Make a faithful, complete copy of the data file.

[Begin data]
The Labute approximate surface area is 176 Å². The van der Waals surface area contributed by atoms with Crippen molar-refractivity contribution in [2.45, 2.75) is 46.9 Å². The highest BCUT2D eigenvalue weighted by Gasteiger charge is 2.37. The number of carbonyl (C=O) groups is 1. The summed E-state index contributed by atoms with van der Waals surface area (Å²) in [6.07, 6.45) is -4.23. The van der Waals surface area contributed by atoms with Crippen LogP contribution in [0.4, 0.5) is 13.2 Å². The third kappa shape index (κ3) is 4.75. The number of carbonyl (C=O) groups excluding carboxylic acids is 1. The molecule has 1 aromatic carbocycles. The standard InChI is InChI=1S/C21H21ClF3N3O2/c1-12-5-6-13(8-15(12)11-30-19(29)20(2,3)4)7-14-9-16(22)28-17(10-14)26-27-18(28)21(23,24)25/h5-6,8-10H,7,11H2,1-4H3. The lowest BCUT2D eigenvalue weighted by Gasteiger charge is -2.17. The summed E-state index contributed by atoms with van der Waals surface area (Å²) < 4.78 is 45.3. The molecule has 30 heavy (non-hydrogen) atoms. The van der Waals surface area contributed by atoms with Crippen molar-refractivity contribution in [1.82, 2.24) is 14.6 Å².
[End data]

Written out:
The Labute approximate surface area is 176 Å². The van der Waals surface area contributed by atoms with Crippen molar-refractivity contribution in [2.45, 2.75) is 46.9 Å². The highest BCUT2D eigenvalue weighted by Gasteiger charge is 2.37. The number of carbonyl (C=O) groups is 1. The summed E-state index contributed by atoms with van der Waals surface area (Å²) in [6.07, 6.45) is -4.23. The van der Waals surface area contributed by atoms with Crippen LogP contribution in [0.4, 0.5) is 13.2 Å². The third kappa shape index (κ3) is 4.75. The number of carbonyl (C=O) groups excluding carboxylic acids is 1. The molecule has 1 aromatic carbocycles. The standard InChI is InChI=1S/C21H21ClF3N3O2/c1-12-5-6-13(8-15(12)11-30-19(29)20(2,3)4)7-14-9-16(22)28-17(10-14)26-27-18(28)21(23,24)25/h5-6,8-10H,7,11H2,1-4H3. The lowest BCUT2D eigenvalue weighted by Gasteiger charge is -2.17. The summed E-state index contributed by atoms with van der Waals surface area (Å²) < 4.78 is 45.3. The molecule has 30 heavy (non-hydrogen) atoms. The van der Waals surface area contributed by atoms with Crippen molar-refractivity contribution in [1.82, 2.24) is 14.6 Å².